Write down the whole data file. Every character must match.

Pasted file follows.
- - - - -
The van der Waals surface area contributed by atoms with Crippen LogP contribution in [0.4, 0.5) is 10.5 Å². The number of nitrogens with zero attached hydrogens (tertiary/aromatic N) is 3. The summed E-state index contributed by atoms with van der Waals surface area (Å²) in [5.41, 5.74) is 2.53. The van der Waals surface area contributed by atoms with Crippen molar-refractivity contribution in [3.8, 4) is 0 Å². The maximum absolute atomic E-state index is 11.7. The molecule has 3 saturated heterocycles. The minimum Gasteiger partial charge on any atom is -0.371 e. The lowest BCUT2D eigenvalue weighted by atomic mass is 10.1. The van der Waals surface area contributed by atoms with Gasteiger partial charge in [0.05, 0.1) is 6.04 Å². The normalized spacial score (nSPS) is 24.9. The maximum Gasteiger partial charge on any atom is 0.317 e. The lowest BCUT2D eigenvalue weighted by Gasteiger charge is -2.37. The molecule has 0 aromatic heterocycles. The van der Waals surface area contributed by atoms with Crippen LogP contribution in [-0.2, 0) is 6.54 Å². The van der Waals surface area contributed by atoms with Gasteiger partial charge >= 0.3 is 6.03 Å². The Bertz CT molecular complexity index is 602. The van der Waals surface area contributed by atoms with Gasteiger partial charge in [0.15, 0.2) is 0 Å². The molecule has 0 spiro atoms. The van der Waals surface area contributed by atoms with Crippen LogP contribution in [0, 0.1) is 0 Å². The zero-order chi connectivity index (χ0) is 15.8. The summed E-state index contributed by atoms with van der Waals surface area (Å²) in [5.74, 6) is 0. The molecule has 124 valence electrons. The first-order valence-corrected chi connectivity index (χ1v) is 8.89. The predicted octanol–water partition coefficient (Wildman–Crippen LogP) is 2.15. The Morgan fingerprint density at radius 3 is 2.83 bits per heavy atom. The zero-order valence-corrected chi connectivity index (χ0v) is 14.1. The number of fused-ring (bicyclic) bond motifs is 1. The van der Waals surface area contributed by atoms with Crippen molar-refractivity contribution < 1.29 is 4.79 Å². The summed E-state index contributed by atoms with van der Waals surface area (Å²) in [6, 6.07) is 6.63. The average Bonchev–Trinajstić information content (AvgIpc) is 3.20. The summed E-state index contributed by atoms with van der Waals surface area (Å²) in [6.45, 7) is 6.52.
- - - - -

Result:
The van der Waals surface area contributed by atoms with Crippen LogP contribution in [0.4, 0.5) is 10.5 Å². The number of nitrogens with zero attached hydrogens (tertiary/aromatic N) is 3. The summed E-state index contributed by atoms with van der Waals surface area (Å²) in [5.41, 5.74) is 2.53. The van der Waals surface area contributed by atoms with Crippen molar-refractivity contribution in [3.8, 4) is 0 Å². The maximum absolute atomic E-state index is 11.7. The molecule has 3 saturated heterocycles. The minimum Gasteiger partial charge on any atom is -0.371 e. The lowest BCUT2D eigenvalue weighted by atomic mass is 10.1. The van der Waals surface area contributed by atoms with Gasteiger partial charge in [0.05, 0.1) is 6.04 Å². The normalized spacial score (nSPS) is 24.9. The maximum Gasteiger partial charge on any atom is 0.317 e. The lowest BCUT2D eigenvalue weighted by Gasteiger charge is -2.37. The molecule has 0 aromatic heterocycles. The van der Waals surface area contributed by atoms with Crippen LogP contribution in [-0.2, 0) is 6.54 Å². The van der Waals surface area contributed by atoms with Gasteiger partial charge >= 0.3 is 6.03 Å². The Bertz CT molecular complexity index is 602. The van der Waals surface area contributed by atoms with Gasteiger partial charge in [0.15, 0.2) is 0 Å². The molecule has 0 spiro atoms. The van der Waals surface area contributed by atoms with Crippen LogP contribution in [0, 0.1) is 0 Å². The zero-order chi connectivity index (χ0) is 15.8. The summed E-state index contributed by atoms with van der Waals surface area (Å²) in [5.74, 6) is 0. The molecule has 124 valence electrons. The first-order valence-corrected chi connectivity index (χ1v) is 8.89. The predicted octanol–water partition coefficient (Wildman–Crippen LogP) is 2.15. The Morgan fingerprint density at radius 3 is 2.83 bits per heavy atom. The zero-order valence-corrected chi connectivity index (χ0v) is 14.1. The number of fused-ring (bicyclic) bond motifs is 1. The van der Waals surface area contributed by atoms with Crippen molar-refractivity contribution < 1.29 is 4.79 Å². The summed E-state index contributed by atoms with van der Waals surface area (Å²) in [6, 6.07) is 6.63. The average Bonchev–Trinajstić information content (AvgIpc) is 3.20. The summed E-state index contributed by atoms with van der Waals surface area (Å²) in [6.45, 7) is 6.52.